This is really unscientific because it is comparing two completely different signal paths, but assuming you are not in the habit of watching your TV really bright, then it should at least give an indication.

Here's a slightly more scientific way to roughly set up your monitors. It does brightness, contrast and colour saturation but not gamma. Make two boxes on the screen in any simple graphics package. Fill one with black (0,0,0 RGB) and the other with a little lighter than black (5%,5%,5% RGB). Turn your monitor brightness up and then bring it down slowly until you get to THE point where your black box no longer gets darker but you can see that the other box is JUST lighter. You have now set your black levels. Now repeat with a white box (100%,100%,100% RGB) and an off white box (95%,95%,95%). Now turn your monitor contrast right down and then slowly up until the white box doesn't get any lighter but you can still see the other box is a little darker. You have now set the white level. Do the same with a 100% red box and a 95% red box and do the same trick with the colour saturation.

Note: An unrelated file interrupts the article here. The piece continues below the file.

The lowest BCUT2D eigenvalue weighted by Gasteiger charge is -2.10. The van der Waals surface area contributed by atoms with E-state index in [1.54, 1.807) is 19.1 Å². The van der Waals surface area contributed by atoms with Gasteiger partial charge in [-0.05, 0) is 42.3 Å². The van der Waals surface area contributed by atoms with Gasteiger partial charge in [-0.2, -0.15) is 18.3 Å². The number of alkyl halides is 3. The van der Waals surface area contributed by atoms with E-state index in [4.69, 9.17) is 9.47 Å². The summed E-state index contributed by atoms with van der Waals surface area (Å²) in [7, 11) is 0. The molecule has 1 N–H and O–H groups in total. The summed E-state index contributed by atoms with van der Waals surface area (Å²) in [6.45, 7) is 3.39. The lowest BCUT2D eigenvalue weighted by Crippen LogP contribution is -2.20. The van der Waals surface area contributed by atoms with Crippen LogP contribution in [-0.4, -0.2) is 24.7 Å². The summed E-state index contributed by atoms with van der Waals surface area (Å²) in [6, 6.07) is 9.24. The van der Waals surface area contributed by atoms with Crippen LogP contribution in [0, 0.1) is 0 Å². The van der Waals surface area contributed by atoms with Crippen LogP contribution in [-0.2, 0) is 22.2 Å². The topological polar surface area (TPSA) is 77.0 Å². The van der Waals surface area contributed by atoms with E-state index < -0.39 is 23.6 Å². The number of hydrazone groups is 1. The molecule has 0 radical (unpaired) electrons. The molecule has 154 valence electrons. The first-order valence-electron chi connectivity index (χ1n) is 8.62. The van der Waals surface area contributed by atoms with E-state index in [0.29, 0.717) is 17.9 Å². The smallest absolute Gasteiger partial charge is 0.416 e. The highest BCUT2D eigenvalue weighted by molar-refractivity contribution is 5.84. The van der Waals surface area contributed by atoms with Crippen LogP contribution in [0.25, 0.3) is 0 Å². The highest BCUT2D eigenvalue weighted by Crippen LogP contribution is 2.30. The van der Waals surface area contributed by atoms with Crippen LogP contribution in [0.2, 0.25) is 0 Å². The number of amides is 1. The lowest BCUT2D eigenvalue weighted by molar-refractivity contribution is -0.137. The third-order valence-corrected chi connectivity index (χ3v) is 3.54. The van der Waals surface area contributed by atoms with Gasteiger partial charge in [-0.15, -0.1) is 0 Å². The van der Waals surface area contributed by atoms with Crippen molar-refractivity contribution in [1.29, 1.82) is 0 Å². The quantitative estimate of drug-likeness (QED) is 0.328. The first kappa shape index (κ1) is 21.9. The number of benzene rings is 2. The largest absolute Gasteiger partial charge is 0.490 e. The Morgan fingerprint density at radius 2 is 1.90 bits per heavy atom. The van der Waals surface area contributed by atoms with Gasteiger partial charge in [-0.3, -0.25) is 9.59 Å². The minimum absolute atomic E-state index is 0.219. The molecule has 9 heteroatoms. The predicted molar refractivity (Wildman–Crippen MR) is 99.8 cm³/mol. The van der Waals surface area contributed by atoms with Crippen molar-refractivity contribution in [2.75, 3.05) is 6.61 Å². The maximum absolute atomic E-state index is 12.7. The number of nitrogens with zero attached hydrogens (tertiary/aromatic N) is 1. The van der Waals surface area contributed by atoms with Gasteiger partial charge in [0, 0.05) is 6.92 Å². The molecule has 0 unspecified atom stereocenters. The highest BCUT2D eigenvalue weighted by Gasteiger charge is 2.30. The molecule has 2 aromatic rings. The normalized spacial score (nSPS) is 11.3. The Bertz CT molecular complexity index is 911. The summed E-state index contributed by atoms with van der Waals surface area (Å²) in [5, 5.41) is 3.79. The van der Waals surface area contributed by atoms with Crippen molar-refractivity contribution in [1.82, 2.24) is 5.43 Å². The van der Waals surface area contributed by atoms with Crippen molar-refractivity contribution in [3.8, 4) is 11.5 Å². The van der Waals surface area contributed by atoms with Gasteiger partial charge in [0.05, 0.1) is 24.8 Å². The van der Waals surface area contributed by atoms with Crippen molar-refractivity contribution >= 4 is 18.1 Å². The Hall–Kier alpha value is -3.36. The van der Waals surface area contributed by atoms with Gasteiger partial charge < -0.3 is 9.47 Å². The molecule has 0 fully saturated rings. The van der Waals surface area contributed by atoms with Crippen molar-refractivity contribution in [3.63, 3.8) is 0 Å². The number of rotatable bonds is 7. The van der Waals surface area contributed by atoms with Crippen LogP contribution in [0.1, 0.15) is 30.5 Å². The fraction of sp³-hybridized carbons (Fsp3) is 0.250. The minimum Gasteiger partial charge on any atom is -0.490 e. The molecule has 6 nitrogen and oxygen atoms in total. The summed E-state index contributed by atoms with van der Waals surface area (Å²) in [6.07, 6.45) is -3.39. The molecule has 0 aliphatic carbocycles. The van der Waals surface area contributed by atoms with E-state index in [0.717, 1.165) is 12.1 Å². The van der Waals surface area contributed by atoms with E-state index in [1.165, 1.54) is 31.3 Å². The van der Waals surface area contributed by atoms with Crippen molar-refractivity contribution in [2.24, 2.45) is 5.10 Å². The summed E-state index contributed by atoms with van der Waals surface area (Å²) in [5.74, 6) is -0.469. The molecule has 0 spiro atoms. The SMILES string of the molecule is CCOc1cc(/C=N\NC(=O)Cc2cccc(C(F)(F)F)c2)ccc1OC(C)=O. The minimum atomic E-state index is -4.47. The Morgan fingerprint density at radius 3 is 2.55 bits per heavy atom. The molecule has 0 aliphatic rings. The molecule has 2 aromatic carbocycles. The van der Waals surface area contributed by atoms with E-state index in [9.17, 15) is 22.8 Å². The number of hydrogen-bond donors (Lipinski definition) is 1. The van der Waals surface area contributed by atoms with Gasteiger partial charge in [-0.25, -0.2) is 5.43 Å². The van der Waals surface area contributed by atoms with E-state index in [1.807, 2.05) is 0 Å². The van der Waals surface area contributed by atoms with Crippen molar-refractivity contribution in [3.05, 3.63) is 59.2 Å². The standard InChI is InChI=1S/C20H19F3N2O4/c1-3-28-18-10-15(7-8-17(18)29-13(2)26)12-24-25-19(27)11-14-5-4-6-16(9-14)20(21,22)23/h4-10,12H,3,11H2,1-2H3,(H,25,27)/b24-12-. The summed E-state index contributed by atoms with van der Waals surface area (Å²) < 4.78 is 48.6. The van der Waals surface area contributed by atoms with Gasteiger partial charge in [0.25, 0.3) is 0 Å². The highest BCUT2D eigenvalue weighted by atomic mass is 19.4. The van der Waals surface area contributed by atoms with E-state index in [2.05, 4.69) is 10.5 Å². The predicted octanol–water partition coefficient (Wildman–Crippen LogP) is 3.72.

After all these three, you will have matched the range of your monitor to the range of the signal you are going to send it. This is a rough but reasonable calibration for a domestic monitor in good working order. Of course if it is yellowing with age or covered in dust, these tests cannot take account of that!

David Cox
Baraka Post Production
www.baraka.co.uk